Why your website must have an SSL certificate

24th July 2018

Get an SSL certificate

SSL certificates used to be used primarily for online banking and ecommerce websites. Now every website needs one. Find out why below.

What is an SSL certificate?

An SSL certificate encrypts all traffic, and data that users input into a website. We all know to look for the padlock symbol in the address bar before entering or accessing any sensitive information online e.g. online banking websites. The padlock serves as an indicator that the website you are using has an SSL certificate configured, and that you can browse it securely. You’ll also notice https:// at the beginning of the URL instead of http:// (the ‘s’ stands for secure) along with the padlock or “secure” icon.

A screenshot showing how web browsers show when a website has an SSL certificate installed
Each web browser has a different way of displaying whether the website you are browsing has an SSL certificate installed.

Why should my website have an SSL certificate?

There are many reasons why your website should have an SSL certificate.

  1. Improve your search engine rankings. An SSL certificate will increase the trust of your website and boost its ranking in search results. Google prioritise websites that use SSL in its listing.
  2. Websites that use SSL certificates can perform faster than those without.
  3. Increase confidence when browsing your website. Users will see a “Secure” message when browsing.
  4. Avoid off-putting “Not Secure” warnings being shown on your website.

“Not Secure” warnings

For a while now, Google Chrome, Mozilla Firefox and other web browsers have started to display a “Not secure” message when browsing any website that does not have an SSL certificate. This is likely to worry users into not trusting the website, and going elsewhere.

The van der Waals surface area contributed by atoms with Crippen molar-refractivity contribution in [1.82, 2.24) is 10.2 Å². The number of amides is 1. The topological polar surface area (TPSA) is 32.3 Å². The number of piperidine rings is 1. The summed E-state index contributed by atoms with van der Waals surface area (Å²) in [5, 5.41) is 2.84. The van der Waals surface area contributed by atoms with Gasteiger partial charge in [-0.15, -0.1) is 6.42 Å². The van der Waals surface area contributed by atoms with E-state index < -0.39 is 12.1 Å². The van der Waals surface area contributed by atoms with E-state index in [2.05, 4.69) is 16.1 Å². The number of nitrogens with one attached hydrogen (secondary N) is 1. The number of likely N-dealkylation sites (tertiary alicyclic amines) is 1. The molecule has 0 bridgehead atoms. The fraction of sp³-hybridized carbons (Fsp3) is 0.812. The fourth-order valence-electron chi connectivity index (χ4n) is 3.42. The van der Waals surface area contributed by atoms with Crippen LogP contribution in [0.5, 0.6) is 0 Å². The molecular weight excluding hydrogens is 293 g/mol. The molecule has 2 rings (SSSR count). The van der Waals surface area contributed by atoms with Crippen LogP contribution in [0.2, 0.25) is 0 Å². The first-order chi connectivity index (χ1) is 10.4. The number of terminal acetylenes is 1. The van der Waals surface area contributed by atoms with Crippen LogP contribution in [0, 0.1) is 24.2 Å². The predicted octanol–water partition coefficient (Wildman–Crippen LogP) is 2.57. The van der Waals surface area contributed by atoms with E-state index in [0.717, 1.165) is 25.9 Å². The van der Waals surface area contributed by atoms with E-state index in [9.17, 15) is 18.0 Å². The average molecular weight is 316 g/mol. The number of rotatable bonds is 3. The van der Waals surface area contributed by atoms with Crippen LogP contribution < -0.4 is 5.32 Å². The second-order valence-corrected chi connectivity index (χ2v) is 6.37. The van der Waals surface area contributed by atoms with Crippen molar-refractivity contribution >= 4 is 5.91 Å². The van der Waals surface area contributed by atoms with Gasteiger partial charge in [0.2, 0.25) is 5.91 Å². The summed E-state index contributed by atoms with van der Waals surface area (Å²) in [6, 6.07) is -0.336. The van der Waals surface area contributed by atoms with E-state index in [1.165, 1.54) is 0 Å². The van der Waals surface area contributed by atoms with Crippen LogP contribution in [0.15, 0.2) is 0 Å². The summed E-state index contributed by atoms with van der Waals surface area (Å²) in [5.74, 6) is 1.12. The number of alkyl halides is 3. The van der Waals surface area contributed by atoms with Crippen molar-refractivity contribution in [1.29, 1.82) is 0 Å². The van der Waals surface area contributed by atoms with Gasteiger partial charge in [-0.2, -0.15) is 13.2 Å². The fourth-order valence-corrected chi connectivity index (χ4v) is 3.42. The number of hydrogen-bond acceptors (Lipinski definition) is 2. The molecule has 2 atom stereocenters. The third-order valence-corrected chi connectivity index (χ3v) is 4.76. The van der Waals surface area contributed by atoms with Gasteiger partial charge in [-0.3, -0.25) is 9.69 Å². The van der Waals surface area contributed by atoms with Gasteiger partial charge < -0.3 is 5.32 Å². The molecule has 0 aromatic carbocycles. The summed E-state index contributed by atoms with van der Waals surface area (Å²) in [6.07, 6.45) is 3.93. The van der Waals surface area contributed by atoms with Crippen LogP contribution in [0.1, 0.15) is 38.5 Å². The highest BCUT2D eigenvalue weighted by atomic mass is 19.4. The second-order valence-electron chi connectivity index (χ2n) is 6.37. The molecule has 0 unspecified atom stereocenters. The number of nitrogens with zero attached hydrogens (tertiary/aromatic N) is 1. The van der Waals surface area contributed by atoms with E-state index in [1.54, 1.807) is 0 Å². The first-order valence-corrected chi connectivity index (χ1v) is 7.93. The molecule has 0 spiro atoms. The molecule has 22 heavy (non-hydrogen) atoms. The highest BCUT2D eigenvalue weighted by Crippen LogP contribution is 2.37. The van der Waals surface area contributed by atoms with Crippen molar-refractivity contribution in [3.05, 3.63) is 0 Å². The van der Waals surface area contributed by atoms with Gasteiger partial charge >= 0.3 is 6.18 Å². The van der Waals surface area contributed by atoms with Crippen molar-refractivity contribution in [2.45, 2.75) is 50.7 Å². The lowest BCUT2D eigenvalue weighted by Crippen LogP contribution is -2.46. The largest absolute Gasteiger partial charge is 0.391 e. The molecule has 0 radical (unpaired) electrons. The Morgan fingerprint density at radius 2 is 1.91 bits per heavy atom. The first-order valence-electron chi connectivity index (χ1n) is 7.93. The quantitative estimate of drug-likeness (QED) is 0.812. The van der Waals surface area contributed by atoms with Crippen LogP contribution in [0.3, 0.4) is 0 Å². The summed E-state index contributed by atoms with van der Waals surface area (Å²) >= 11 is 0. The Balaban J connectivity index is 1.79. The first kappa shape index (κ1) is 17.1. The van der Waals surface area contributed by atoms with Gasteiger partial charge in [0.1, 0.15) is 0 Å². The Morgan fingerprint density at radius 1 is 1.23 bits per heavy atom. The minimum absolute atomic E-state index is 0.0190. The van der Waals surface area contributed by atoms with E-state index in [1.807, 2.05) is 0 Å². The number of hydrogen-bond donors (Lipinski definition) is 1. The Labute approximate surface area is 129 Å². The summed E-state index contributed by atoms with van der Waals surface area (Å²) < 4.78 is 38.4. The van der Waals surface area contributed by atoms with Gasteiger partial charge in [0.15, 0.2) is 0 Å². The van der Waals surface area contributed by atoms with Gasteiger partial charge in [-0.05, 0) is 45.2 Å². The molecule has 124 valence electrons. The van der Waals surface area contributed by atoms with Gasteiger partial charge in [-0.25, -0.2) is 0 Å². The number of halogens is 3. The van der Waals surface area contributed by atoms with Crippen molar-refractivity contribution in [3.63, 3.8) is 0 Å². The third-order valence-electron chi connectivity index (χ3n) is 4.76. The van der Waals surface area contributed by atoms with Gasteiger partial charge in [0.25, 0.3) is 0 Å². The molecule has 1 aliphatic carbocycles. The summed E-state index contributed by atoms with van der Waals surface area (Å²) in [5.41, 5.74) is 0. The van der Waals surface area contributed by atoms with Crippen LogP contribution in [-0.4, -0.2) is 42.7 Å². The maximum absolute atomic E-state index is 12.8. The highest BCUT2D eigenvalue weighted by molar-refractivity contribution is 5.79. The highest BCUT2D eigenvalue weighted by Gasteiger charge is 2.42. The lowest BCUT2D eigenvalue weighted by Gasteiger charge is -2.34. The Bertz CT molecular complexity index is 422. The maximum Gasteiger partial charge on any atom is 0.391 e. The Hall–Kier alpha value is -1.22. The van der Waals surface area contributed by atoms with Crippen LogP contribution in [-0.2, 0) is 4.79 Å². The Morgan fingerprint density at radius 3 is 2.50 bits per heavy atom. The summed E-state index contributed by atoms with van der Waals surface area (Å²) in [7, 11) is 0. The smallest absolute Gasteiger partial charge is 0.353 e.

A screenshot showing a web browsers displaying when an SSL certificate has not been configured
Many major websites have still not configured an SSL certificate on their website, resulting in off-putting “Not Secure” notices.

From today (24th July 2018), Google Chrome users who visit unencrypted websites will be confronted with much more visible warnings.

A screenshot showing how Google Chrome will change how they display when an SSL certificate is not configured, in future versions.
In Google Chrome, the address box will now display “Not secure” for all HTTP pages.

How do I get an SSL certificate on my website?

You will need to speak to your web hosting provider and ask them to configure your hosting and website with an SSL certificate. Most web hosting providers charge an annual fee of around £65 for an SSL certificate.

Get in touch with us to secure your website with an SSL Certificate today.

Further reading from the National Cyber Security Centre: https://www.ncsc.gov.uk/blog-post/serve-websites-over-https-always

Any questions?

If you have any questions in relation to this blog post, contact us. We would be more than happy to help!

Subscribe to our newsletter

Here at Wight Computers Ltd we take your privacy very seriously, and will only use your personal information to communicate with you and provide the products and services you have requested from us.

You can unsubscribe or change your preferences at any time by clicking the link in the footer of our emails.

For more information, please read our Privacy Policy.

Share this blog

More Articles

Tom Smith and Andrew Nordbruch from Wight Computers at Expo 2023. Credit - Robin Crossley Photography

Wight Computers at Expo 2023

This week saw the return of the Isle of Wight Chamber of Commerce’s annual Business Expo, at a new venue, within the grounds of Ryde School. After taking a break last year, we were back exhibiting again with the theme “Secure The Office”.

Read more